Tarte LipSurgence Matte Lip Tint ($24)
This is my new summer fave! It’s a creamy matte stick that doesn’t dry out, thanks to the moisturizing properties of the coconut extracts. Intensely pigmented, the color glides and last for a few hours. You don’t even need a sharpener, since the tint has a built in self-turning mechanism.
Bite Beauty Lush Fruit Lip Gloss ($22)
Sephora can’t keep this juicy coconut-oil based gloss in stock. The formula isn’t tacky but ultra-creamy and doesn’t have that high reflective shine that makes a gloss inappropriate or distracting for office wear.
Yes To Coconut Lip Oil ($4.99)
Sorry, but in my experience Chapstick won’t do a damn thing for dry, flaky lips. You need an oil to get into the dermis and heal the skin from within. Made with certified organic coconut oil and eucalyptus, this treatment is the kind you can wear layered over a liner during the day or on its own overnight.
Pacifica Aquarian Gaze Water-Resistant Mineral Mascara ($14)
It is 100% vegan. It does last. It does lengthen. And, it does condition with coconut oil. The breakage from those super clingy mascaras can lead to breakage when you try to remove the coating. Ditch the black and try Deep, which is an edgy royal blue and gives brown eyes a subtle but fun tint.
Whish Shave Crave Shaving Cream ($20)
If you’re not hip to taking a jar of coconut oil into the shower for a cleaner shave, this is for you. Coconut and jojoba oil make the base of this non-foamy thick cream, which prevent the dry, scaly skin you’d get from using just a razor and soap. Safe enough for the face? The upper lip? Oh yes, I did find out firsthand. And it is.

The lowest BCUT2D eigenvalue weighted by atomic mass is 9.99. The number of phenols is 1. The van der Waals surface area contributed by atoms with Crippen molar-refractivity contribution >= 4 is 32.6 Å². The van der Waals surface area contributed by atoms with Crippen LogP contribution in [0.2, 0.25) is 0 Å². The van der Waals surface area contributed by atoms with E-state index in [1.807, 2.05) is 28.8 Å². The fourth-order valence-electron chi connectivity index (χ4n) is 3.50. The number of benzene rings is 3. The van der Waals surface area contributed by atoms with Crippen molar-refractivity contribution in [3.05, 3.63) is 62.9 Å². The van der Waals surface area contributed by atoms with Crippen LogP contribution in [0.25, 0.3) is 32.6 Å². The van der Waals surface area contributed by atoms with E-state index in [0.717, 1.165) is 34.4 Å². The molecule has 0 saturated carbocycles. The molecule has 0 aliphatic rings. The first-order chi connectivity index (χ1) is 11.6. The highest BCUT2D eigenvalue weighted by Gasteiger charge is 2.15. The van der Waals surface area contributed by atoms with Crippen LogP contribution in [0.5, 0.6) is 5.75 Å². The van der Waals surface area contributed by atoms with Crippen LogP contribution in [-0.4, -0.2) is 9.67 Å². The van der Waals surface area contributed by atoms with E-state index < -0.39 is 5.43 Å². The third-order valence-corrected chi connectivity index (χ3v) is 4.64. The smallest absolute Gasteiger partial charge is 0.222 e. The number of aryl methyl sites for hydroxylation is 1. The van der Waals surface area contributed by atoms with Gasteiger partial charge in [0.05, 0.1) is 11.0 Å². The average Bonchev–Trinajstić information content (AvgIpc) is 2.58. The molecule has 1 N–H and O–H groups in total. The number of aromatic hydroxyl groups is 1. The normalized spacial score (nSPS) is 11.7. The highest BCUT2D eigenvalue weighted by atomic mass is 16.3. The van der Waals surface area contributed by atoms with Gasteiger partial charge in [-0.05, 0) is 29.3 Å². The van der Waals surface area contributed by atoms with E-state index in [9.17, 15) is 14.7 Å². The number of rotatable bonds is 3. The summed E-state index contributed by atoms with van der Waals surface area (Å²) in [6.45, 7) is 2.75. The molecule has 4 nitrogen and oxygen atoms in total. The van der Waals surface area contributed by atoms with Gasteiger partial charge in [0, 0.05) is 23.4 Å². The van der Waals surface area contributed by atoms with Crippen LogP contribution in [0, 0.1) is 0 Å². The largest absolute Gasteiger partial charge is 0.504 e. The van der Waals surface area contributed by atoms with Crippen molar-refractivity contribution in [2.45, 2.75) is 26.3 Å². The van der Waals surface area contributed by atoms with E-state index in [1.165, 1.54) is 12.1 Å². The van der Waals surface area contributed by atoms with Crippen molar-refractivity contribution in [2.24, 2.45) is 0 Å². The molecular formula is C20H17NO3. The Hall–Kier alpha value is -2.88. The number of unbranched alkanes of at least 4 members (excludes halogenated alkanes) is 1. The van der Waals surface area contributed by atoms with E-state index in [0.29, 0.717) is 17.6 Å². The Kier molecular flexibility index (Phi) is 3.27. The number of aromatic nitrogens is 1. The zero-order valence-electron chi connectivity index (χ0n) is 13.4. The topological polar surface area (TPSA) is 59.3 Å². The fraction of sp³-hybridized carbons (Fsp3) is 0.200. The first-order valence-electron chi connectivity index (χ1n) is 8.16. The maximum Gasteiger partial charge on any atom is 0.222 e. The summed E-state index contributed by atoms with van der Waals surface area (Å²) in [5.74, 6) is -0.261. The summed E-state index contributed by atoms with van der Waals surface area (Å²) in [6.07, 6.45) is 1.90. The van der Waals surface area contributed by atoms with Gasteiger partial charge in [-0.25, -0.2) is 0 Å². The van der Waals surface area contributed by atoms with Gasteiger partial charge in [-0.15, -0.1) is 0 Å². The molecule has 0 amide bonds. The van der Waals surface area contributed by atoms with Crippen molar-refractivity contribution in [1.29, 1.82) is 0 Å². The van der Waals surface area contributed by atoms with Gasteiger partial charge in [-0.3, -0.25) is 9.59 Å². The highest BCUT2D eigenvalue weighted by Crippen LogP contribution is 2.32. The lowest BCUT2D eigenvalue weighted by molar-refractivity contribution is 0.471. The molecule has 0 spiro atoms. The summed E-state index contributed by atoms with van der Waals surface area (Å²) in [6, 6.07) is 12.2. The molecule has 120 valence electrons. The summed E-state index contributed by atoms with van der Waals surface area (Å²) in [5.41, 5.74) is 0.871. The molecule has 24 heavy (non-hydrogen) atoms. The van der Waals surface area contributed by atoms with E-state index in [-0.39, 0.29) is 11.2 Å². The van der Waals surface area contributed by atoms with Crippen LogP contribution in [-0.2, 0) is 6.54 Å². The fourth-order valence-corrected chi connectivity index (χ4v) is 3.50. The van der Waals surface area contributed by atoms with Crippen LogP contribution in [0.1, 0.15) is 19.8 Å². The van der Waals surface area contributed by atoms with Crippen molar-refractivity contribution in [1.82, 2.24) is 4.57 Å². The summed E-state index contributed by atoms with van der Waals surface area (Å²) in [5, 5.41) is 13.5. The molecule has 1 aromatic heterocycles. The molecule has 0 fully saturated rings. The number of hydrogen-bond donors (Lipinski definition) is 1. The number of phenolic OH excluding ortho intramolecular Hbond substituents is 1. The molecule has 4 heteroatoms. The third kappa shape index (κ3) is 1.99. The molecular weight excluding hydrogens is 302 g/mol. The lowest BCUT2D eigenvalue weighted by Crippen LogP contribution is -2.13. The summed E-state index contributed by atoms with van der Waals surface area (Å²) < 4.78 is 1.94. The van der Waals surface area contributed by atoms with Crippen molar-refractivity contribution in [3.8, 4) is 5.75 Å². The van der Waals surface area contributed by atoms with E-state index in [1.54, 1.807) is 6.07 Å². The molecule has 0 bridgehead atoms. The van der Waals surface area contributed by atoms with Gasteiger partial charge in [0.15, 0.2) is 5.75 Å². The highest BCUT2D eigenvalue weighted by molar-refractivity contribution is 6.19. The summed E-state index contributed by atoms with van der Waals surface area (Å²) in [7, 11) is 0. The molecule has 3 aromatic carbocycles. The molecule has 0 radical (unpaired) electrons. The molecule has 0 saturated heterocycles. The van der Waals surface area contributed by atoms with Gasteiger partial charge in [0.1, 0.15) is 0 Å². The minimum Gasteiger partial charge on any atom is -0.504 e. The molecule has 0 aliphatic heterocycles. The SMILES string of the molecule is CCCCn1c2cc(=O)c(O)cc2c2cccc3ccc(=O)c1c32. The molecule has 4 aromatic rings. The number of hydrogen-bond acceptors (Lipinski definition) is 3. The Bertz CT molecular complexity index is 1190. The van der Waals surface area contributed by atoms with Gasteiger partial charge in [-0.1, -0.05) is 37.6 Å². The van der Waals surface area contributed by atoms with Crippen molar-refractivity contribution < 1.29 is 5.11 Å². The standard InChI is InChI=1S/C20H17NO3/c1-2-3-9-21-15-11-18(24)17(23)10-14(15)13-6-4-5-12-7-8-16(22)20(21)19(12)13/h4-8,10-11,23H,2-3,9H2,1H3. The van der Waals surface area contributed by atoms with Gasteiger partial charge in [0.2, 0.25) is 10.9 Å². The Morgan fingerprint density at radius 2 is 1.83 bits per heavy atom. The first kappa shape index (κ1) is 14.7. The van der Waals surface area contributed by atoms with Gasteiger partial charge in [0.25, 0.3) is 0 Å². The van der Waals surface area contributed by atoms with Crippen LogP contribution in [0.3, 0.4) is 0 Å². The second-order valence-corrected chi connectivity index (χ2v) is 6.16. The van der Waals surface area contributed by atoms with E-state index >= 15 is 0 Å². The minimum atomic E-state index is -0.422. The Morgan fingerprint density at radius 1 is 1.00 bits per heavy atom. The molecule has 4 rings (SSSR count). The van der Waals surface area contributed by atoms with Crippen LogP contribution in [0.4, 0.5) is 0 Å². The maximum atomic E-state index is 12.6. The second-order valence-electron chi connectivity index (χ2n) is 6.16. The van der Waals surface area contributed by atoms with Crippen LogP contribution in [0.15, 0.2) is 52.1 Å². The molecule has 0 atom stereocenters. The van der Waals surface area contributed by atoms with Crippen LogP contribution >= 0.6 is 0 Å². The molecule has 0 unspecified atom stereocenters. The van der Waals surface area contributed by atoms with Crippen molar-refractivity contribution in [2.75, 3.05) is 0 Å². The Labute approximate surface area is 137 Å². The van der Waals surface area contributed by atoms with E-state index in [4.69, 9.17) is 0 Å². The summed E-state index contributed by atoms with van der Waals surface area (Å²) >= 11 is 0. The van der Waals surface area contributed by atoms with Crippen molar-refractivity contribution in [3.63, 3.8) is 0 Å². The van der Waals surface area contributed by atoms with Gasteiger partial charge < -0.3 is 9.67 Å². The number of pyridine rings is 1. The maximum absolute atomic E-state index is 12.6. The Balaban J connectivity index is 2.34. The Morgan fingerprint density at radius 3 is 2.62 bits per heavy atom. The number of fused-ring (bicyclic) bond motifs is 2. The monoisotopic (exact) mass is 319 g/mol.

Lush Ocean Salt ($35.95)
If grainy, salted scrubs aren’t your thing because of the sting, here’s one made with coconut fat, which softens the slough. You do have to mix up this scrub a bit, as it’s mostly creamy in texture. It says it’s made for the face, but I feel the scrub is too abrasive for sensitive skin. Better used on the body, I say.
Laura Mercier Almond Coconut Milk Soufflé ($60)
The granddaddy of coconut body creams, this is pure delectable decadence in a jar. Coconut oil is blended with some never-heard-of-them-before ingredients like illipe butter and cinnamon bark extracts to give your skin a good dollop of moisture. Be warned: it is heavily fragranced, which invites strangers on the street to ask what you’re wearing.
Elemis Monoi Oil ($53)
This is a fantastic, tropical multi-tasker; I’m so in love with its frangipani scent, I use the oil on ragged cuticles, as an eye makeup remover, on stretch marks, and even as a scalp treatment to stimulate hair growth. It soaks in on the spot and doesn’t leave a greasy after feel.
A native Angeleno, Navdeep Mundi is a Leo, hates cilantro, and has studied beauty products for more than 18 years. She spends her days directing media and strategy and her nights sniffing out slightly quirky yet impeccably pretty things along with her German Shepherd, Le Tigre.